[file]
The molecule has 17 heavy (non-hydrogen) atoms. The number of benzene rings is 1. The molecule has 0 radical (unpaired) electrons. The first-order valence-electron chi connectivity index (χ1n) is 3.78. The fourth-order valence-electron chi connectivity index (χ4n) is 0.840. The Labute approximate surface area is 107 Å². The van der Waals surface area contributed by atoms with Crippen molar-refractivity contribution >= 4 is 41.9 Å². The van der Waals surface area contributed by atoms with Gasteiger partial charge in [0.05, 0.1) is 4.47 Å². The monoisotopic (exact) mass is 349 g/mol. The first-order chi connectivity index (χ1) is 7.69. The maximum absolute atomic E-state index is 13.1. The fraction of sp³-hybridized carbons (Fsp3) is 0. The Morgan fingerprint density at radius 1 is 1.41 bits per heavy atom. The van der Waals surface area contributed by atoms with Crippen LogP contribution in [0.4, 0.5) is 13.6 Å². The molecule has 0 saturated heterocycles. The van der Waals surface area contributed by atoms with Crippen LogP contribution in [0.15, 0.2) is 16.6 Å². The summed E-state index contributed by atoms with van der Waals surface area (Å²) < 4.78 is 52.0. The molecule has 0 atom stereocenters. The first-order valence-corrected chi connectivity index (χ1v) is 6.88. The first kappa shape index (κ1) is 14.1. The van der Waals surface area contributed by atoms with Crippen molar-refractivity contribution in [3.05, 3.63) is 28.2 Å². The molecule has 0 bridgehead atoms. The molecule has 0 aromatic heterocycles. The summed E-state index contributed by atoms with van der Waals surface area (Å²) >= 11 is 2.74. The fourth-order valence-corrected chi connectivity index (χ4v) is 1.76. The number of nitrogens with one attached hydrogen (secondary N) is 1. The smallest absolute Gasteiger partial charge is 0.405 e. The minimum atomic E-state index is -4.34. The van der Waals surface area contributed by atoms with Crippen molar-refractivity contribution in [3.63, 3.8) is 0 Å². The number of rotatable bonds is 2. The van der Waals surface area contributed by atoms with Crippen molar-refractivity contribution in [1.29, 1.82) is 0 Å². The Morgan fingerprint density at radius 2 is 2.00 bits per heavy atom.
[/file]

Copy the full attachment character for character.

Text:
The molecule has 17 heavy (non-hydrogen) atoms. The number of benzene rings is 1. The molecule has 0 radical (unpaired) electrons. The first-order valence-electron chi connectivity index (χ1n) is 3.78. The fourth-order valence-electron chi connectivity index (χ4n) is 0.840. The Labute approximate surface area is 107 Å². The van der Waals surface area contributed by atoms with Crippen molar-refractivity contribution >= 4 is 41.9 Å². The van der Waals surface area contributed by atoms with Gasteiger partial charge in [0.05, 0.1) is 4.47 Å². The monoisotopic (exact) mass is 349 g/mol. The first-order chi connectivity index (χ1) is 7.69. The maximum absolute atomic E-state index is 13.1. The fraction of sp³-hybridized carbons (Fsp3) is 0. The Morgan fingerprint density at radius 1 is 1.41 bits per heavy atom. The van der Waals surface area contributed by atoms with Crippen LogP contribution in [0.4, 0.5) is 13.6 Å². The molecule has 0 saturated heterocycles. The van der Waals surface area contributed by atoms with Crippen LogP contribution in [0.15, 0.2) is 16.6 Å². The summed E-state index contributed by atoms with van der Waals surface area (Å²) < 4.78 is 52.0. The molecule has 0 atom stereocenters. The first-order valence-corrected chi connectivity index (χ1v) is 6.88. The first kappa shape index (κ1) is 14.1. The van der Waals surface area contributed by atoms with Crippen molar-refractivity contribution in [3.05, 3.63) is 28.2 Å². The molecule has 0 bridgehead atoms. The molecule has 0 aromatic heterocycles. The summed E-state index contributed by atoms with van der Waals surface area (Å²) >= 11 is 2.74. The fourth-order valence-corrected chi connectivity index (χ4v) is 1.76. The number of nitrogens with one attached hydrogen (secondary N) is 1. The smallest absolute Gasteiger partial charge is 0.405 e. The minimum atomic E-state index is -4.34. The van der Waals surface area contributed by atoms with Crippen molar-refractivity contribution in [3.63, 3.8) is 0 Å². The number of rotatable bonds is 2. The van der Waals surface area contributed by atoms with Crippen molar-refractivity contribution in [1.29, 1.82) is 0 Å². The Morgan fingerprint density at radius 2 is 2.00 bits per heavy atom.